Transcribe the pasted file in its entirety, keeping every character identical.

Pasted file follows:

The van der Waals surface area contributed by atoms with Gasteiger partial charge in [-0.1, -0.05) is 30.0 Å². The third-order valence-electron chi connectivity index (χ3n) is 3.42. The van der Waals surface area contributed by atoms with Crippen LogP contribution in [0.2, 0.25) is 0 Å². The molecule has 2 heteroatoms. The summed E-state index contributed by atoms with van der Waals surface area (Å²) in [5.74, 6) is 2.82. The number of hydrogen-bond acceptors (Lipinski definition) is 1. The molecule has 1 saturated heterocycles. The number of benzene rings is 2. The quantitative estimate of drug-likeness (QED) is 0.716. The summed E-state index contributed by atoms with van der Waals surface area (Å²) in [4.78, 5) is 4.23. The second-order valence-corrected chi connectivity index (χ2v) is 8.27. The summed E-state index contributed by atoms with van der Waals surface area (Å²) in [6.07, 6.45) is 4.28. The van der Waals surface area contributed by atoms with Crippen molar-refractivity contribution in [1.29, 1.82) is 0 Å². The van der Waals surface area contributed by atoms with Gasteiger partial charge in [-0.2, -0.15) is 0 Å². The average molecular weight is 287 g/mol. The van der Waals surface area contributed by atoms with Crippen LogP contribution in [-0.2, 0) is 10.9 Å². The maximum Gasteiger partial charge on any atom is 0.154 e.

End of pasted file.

The van der Waals surface area contributed by atoms with Gasteiger partial charge in [-0.1, -0.05) is 30.0 Å². The third-order valence-electron chi connectivity index (χ3n) is 3.42. The van der Waals surface area contributed by atoms with Crippen LogP contribution in [0.2, 0.25) is 0 Å². The molecule has 2 heteroatoms. The summed E-state index contributed by atoms with van der Waals surface area (Å²) in [5.74, 6) is 2.82. The number of hydrogen-bond acceptors (Lipinski definition) is 1. The molecule has 1 saturated heterocycles. The number of benzene rings is 2. The quantitative estimate of drug-likeness (QED) is 0.716. The summed E-state index contributed by atoms with van der Waals surface area (Å²) in [4.78, 5) is 4.23. The second-order valence-corrected chi connectivity index (χ2v) is 8.27. The summed E-state index contributed by atoms with van der Waals surface area (Å²) in [6.07, 6.45) is 4.28. The van der Waals surface area contributed by atoms with Crippen molar-refractivity contribution in [1.29, 1.82) is 0 Å². The van der Waals surface area contributed by atoms with Gasteiger partial charge in [-0.2, -0.15) is 0 Å². The average molecular weight is 287 g/mol. The van der Waals surface area contributed by atoms with Crippen LogP contribution in [-0.2, 0) is 10.9 Å². The maximum Gasteiger partial charge on any atom is 0.154 e.